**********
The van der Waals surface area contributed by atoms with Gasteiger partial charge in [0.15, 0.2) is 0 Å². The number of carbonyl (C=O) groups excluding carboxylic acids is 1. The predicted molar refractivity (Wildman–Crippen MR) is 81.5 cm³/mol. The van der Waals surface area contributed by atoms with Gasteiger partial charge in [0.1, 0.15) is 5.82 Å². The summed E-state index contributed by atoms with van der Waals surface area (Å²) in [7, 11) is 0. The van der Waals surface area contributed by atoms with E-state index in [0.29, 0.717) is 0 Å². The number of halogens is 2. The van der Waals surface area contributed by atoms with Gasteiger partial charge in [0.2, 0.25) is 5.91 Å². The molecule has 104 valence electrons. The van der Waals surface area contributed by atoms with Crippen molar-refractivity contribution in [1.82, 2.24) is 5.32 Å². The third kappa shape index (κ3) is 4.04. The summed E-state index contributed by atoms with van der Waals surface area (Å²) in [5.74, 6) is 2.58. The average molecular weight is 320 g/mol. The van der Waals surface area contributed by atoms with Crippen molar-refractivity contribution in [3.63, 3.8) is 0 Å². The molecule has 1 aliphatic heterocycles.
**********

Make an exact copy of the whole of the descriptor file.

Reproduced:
The van der Waals surface area contributed by atoms with Gasteiger partial charge in [0.15, 0.2) is 0 Å². The number of carbonyl (C=O) groups excluding carboxylic acids is 1. The predicted molar refractivity (Wildman–Crippen MR) is 81.5 cm³/mol. The van der Waals surface area contributed by atoms with Gasteiger partial charge in [0.1, 0.15) is 5.82 Å². The summed E-state index contributed by atoms with van der Waals surface area (Å²) in [7, 11) is 0. The van der Waals surface area contributed by atoms with E-state index in [0.29, 0.717) is 0 Å². The number of halogens is 2. The van der Waals surface area contributed by atoms with Gasteiger partial charge in [0.2, 0.25) is 5.91 Å². The molecule has 104 valence electrons. The van der Waals surface area contributed by atoms with Crippen molar-refractivity contribution in [1.82, 2.24) is 5.32 Å². The third kappa shape index (κ3) is 4.04. The summed E-state index contributed by atoms with van der Waals surface area (Å²) in [5.74, 6) is 2.58. The average molecular weight is 320 g/mol. The van der Waals surface area contributed by atoms with Crippen molar-refractivity contribution in [3.63, 3.8) is 0 Å². The molecule has 1 aliphatic heterocycles.